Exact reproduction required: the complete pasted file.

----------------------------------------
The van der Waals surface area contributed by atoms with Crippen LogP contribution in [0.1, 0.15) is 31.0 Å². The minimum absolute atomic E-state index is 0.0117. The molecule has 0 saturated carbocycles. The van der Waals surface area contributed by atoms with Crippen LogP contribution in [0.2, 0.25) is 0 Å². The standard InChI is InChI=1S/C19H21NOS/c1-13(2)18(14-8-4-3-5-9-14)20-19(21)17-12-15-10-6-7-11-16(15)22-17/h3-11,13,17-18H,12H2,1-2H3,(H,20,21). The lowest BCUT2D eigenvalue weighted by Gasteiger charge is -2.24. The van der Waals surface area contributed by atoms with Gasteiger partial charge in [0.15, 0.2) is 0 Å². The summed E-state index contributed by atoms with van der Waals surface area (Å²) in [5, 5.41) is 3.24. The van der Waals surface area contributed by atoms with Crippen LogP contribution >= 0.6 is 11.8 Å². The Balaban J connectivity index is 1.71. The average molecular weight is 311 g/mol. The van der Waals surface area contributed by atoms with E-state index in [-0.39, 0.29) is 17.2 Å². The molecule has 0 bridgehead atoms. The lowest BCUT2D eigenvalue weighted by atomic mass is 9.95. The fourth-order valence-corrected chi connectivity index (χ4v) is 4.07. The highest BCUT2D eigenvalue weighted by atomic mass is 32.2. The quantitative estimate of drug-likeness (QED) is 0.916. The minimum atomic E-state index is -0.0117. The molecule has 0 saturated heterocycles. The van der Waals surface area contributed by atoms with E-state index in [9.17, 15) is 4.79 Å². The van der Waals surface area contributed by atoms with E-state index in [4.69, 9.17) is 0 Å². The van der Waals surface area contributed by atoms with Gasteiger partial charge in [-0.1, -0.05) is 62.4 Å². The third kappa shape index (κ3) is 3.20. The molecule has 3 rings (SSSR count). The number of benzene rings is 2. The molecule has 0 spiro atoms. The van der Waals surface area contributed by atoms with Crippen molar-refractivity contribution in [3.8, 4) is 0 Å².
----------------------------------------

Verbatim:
The van der Waals surface area contributed by atoms with Crippen LogP contribution in [0.1, 0.15) is 31.0 Å². The minimum absolute atomic E-state index is 0.0117. The molecule has 0 saturated carbocycles. The van der Waals surface area contributed by atoms with Crippen LogP contribution in [0.2, 0.25) is 0 Å². The standard InChI is InChI=1S/C19H21NOS/c1-13(2)18(14-8-4-3-5-9-14)20-19(21)17-12-15-10-6-7-11-16(15)22-17/h3-11,13,17-18H,12H2,1-2H3,(H,20,21). The lowest BCUT2D eigenvalue weighted by Gasteiger charge is -2.24. The van der Waals surface area contributed by atoms with Gasteiger partial charge in [0.15, 0.2) is 0 Å². The summed E-state index contributed by atoms with van der Waals surface area (Å²) in [5, 5.41) is 3.24. The van der Waals surface area contributed by atoms with Crippen LogP contribution >= 0.6 is 11.8 Å². The Balaban J connectivity index is 1.71. The average molecular weight is 311 g/mol. The van der Waals surface area contributed by atoms with E-state index in [-0.39, 0.29) is 17.2 Å². The molecule has 0 bridgehead atoms. The lowest BCUT2D eigenvalue weighted by atomic mass is 9.95. The fourth-order valence-corrected chi connectivity index (χ4v) is 4.07. The highest BCUT2D eigenvalue weighted by atomic mass is 32.2. The quantitative estimate of drug-likeness (QED) is 0.916. The minimum atomic E-state index is -0.0117. The molecule has 0 saturated heterocycles. The van der Waals surface area contributed by atoms with E-state index in [9.17, 15) is 4.79 Å². The van der Waals surface area contributed by atoms with E-state index in [4.69, 9.17) is 0 Å². The van der Waals surface area contributed by atoms with Gasteiger partial charge in [-0.1, -0.05) is 62.4 Å². The third kappa shape index (κ3) is 3.20. The molecule has 3 rings (SSSR count). The number of benzene rings is 2. The molecule has 0 spiro atoms. The van der Waals surface area contributed by atoms with Crippen molar-refractivity contribution in [3.8, 4) is 0 Å².